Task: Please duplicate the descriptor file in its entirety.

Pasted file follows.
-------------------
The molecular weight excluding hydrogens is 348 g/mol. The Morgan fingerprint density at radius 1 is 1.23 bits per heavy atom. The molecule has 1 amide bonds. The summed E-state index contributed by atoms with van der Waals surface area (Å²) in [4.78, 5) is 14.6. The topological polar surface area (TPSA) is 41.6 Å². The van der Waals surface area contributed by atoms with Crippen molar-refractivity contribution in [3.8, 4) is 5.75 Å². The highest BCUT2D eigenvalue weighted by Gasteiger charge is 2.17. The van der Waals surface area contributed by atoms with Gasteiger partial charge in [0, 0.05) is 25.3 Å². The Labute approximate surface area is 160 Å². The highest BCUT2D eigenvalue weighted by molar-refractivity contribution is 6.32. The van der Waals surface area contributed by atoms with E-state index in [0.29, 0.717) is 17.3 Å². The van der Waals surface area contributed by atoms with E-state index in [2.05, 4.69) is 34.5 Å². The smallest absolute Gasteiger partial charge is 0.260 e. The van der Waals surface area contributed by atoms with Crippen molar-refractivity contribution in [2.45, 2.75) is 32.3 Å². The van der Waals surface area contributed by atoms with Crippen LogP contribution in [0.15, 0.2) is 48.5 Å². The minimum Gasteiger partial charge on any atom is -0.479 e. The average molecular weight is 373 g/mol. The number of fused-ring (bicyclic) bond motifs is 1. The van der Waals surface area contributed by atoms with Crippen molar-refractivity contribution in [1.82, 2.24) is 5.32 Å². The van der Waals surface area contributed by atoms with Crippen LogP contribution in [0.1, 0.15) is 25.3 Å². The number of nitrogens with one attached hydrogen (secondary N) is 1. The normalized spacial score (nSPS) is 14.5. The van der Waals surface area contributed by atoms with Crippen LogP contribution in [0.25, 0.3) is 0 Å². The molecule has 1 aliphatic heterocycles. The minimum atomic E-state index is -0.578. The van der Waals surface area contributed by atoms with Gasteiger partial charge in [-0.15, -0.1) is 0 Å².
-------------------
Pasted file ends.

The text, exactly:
The molecular weight excluding hydrogens is 348 g/mol. The Morgan fingerprint density at radius 1 is 1.23 bits per heavy atom. The molecule has 1 amide bonds. The summed E-state index contributed by atoms with van der Waals surface area (Å²) in [4.78, 5) is 14.6. The topological polar surface area (TPSA) is 41.6 Å². The van der Waals surface area contributed by atoms with Crippen molar-refractivity contribution in [3.8, 4) is 5.75 Å². The highest BCUT2D eigenvalue weighted by Gasteiger charge is 2.17. The van der Waals surface area contributed by atoms with Gasteiger partial charge in [0, 0.05) is 25.3 Å². The Labute approximate surface area is 160 Å². The highest BCUT2D eigenvalue weighted by molar-refractivity contribution is 6.32. The van der Waals surface area contributed by atoms with E-state index in [0.29, 0.717) is 17.3 Å². The van der Waals surface area contributed by atoms with E-state index in [2.05, 4.69) is 34.5 Å². The smallest absolute Gasteiger partial charge is 0.260 e. The van der Waals surface area contributed by atoms with Crippen molar-refractivity contribution in [2.45, 2.75) is 32.3 Å². The van der Waals surface area contributed by atoms with Crippen LogP contribution in [0.15, 0.2) is 48.5 Å². The minimum Gasteiger partial charge on any atom is -0.479 e. The average molecular weight is 373 g/mol. The number of fused-ring (bicyclic) bond motifs is 1. The van der Waals surface area contributed by atoms with Crippen molar-refractivity contribution in [1.82, 2.24) is 5.32 Å². The van der Waals surface area contributed by atoms with Crippen LogP contribution in [0.1, 0.15) is 25.3 Å². The number of nitrogens with one attached hydrogen (secondary N) is 1. The normalized spacial score (nSPS) is 14.5. The van der Waals surface area contributed by atoms with Crippen LogP contribution in [0.25, 0.3) is 0 Å². The molecule has 1 aliphatic heterocycles. The minimum atomic E-state index is -0.578. The van der Waals surface area contributed by atoms with Gasteiger partial charge in [-0.15, -0.1) is 0 Å².